IRS says to watch out for Tax Scams when preparing your Taxes
[Best Syndication News] The Internal Revenue Service (IRS) is reminding taxpayers to watch out for twelve different tax scams when preparing and filing your tax returns this year. The IRS calls these tax scams the “dirty dozen.” The IRS says that it is too good to be true, well it probably is and you should exercise caution when this seems to be the case. Tax schemes are illegal they warn and can lead to prison time and fines to both the scammer as well as the person filing the taxes.
Watch out and Avoid these Dirty Dozen Tax Scams:
1. Return Preparer Fraud – The tax person preparing the documents to file will save the taxpayer money, but in turn the tax preparer will charge an extra high fee for the service. If the numbers are not legitimate you are responsible for the information to be correct. Tax preparers might promise getting you a huge refund but often take more for their fee too. Ask for their preparer tax identification number (PTIN) and shop around for what their fees are before hiring them and ask for references from others that have used their services.
2. Hiding Income Offshore – The IRS promises to go after taxpayers that avoid paying their taxes by hiding their money offshore. They also go after those that promote this kind of tax avoidance. Offshore banks, brokerage accounts, foreign trusts, employee-leasing schemes, private annuities or insurance plans, foreign credit and debit card usage, and wire transfers to hide income and avoid taxes are a no-no. The IRS said that they have gained over 14,700 voluntary disclosures last year in their investigations fro tax avoidance with offshore accounts and schemes.
3. Phising – Watch out for people pretending to be IRS employees. Make sure that you are at the IRS website and not a phony one. Do not respond to emails, tweets as the IRS wouldn't contact you this way. Phishers are looking for personal information to steal a person's identity or bank funds. They might say that the person can get a tax refund but they need to provide their bank account to receive the funds. Instead they clean out your bank account.
4. Filing a False or a Misleading Form – Filing forms that are not true in order to gain refunds that the person would not be entitled. One common form is the Form 1099 Original Issue Discount (OID) form.
5. Nontaxable Social Security Benefits with an Exaggerated Withholding Credit - This tax fraud can result in a $5,000 penalty. The taxpayer reports nontaxable Social Security Benefits that has an excessive amount of withholding. This creates a no income, and most of the time these numbers are reported as incorrect. It sounds like a red flag for an audit.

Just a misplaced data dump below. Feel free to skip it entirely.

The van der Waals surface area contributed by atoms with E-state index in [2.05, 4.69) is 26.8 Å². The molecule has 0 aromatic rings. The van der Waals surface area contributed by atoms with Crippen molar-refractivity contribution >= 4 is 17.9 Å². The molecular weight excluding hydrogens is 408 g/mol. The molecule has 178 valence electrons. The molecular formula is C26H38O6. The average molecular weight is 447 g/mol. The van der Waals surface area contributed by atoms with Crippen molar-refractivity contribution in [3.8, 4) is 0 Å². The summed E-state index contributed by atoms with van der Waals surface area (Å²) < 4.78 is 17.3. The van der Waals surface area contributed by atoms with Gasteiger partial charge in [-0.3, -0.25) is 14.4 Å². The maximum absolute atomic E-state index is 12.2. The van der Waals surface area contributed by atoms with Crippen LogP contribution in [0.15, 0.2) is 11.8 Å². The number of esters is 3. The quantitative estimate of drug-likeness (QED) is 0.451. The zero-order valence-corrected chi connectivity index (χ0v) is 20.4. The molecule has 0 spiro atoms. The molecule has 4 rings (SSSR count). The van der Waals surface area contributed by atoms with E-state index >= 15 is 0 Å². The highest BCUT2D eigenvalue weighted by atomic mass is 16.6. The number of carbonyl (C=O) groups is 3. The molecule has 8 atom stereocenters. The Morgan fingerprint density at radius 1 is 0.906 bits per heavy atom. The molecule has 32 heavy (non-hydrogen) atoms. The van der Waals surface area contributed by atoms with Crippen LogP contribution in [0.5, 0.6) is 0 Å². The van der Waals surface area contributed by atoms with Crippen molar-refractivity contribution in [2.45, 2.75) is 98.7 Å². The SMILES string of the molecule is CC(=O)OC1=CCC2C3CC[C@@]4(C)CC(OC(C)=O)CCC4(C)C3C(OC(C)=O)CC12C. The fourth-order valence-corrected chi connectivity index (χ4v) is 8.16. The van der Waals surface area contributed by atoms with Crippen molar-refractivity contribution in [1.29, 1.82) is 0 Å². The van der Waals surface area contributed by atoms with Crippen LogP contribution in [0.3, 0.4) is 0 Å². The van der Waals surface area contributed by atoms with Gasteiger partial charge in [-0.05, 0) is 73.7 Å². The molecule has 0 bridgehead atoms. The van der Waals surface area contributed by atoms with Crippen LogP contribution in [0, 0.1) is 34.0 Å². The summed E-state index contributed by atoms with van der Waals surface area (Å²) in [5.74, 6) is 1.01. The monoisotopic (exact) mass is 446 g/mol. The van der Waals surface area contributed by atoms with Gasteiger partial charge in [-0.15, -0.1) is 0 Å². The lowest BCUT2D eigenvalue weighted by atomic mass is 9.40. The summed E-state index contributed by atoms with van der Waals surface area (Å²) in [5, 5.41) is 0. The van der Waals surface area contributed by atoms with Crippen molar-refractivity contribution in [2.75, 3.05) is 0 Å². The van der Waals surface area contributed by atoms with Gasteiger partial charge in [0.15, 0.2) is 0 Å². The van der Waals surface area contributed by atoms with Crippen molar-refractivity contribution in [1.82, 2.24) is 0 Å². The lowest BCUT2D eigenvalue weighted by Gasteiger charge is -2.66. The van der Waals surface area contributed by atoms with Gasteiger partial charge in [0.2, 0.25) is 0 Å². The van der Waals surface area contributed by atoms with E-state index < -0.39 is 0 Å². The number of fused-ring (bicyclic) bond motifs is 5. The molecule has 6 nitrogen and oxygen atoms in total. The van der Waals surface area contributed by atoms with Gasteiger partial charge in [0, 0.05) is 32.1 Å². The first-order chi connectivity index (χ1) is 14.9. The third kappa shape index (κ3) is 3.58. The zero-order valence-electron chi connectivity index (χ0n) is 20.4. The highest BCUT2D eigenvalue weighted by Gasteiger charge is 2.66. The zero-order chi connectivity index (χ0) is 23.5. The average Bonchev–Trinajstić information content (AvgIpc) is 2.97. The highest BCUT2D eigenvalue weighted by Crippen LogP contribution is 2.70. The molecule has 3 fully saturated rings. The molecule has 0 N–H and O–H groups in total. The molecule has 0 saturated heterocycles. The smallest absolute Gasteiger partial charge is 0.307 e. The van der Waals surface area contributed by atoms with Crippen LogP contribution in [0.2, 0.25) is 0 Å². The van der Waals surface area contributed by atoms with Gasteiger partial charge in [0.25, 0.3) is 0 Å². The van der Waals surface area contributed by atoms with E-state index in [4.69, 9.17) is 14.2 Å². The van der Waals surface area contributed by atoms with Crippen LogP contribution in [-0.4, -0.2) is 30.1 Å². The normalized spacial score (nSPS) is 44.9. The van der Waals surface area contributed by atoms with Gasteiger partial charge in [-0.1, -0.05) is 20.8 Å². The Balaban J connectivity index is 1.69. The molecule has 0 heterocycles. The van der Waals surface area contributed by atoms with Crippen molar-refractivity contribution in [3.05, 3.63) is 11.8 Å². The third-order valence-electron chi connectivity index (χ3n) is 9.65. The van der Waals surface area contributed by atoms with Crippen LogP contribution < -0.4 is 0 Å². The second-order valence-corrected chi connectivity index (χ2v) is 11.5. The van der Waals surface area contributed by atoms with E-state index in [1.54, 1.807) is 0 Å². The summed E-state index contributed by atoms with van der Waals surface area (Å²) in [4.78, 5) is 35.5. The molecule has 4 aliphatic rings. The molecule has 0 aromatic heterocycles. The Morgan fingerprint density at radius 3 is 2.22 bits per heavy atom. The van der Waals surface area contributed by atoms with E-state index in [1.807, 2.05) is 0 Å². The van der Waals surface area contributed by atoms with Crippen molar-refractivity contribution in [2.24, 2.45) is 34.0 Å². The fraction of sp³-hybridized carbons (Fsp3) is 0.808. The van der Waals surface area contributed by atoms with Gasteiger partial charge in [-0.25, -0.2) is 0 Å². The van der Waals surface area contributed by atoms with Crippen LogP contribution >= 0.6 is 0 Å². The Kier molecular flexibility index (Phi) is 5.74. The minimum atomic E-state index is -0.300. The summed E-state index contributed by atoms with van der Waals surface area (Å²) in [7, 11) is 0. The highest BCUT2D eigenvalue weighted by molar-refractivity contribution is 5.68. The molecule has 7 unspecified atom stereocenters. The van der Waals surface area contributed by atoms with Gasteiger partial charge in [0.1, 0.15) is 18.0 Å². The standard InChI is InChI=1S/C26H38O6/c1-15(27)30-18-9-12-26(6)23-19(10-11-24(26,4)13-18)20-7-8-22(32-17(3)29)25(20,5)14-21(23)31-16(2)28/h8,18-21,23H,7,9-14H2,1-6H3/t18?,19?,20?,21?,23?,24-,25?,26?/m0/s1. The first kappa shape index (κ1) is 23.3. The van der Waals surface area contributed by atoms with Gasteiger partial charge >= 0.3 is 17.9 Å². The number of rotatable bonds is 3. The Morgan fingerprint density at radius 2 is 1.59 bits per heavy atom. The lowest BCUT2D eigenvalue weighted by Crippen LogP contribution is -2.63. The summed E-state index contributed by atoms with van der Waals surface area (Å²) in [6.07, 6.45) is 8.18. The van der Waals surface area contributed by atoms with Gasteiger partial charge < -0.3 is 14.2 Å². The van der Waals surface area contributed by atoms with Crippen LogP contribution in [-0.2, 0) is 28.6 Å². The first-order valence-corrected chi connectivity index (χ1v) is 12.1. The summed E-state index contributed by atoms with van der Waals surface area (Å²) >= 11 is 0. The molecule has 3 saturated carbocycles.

6. Abusing Charitable Organizations and Deductions – They investigate abuse and misuse of tax-exempt organizations to hide assets or income. Donations might be higher that want the item is really worth and inaccurate appraisals.
7. Frivolous Arguments – The scam artist convince people to come up with unreasonable and outlandish claims to avoid paying the taxes that the person owes. The IRS says that a person can go to court to contest their tax liabilities, they might not be able to be excused from their tax debt.
8. Abusive Retirement Plans – Roth Individual Retirement Arrangements is something that the IRS looks into for those that avoid the limits on contributions to the IRAs. They also look for transactions that are not correctly reported as early distributions.
9. Disguised Corporate Ownership – The formation of a corporation and having a third party to request an employer identification number is a red flag. The corporation can be used to under report on income, create fictitious deductions. It is often used for illegal activities and financial crimes. The IRS works with state authorities to investigate these type of corporations.
10. Zero Wages – Filing a corrected income Form 4852 to lower the amount earned on a reported 1099 form. This often reduces the amount to a zero income tax bracket. While errors do occur and the form is legitimate when used appropriately, you can't lie about how much you made. If the IRS finds you cheating on reporting your 1099 income you could receive a $5,000 penalty.
11. Misuse of Trusts – The scam is to assemble a trust for the taxpayer to move assets into them. The IRS said that while in some cases these trusts are valid for tax and estate planning, many are being created to avoid income tax liability and hide assets from creditors, including the IRS.
12. Fuel Tax Credit Scams – While farmers and some other taxpayers can qualify for an fuel tax credit, many cannot use this credit. The person claims the fuel tax credit when they are not eligible and could be fined a $5,000 penalty for filing a frivolous tax claim.
If you have questions about paying your taxes or filing your tax forms. You should seek a professional accountant, but when in doubt check it out directly with the Internal Revenue Service. You can find information online, in printed materials, and you can even call to talk to an IRS employee who are trained to answer these questions. The IRS's website is at irs.gov.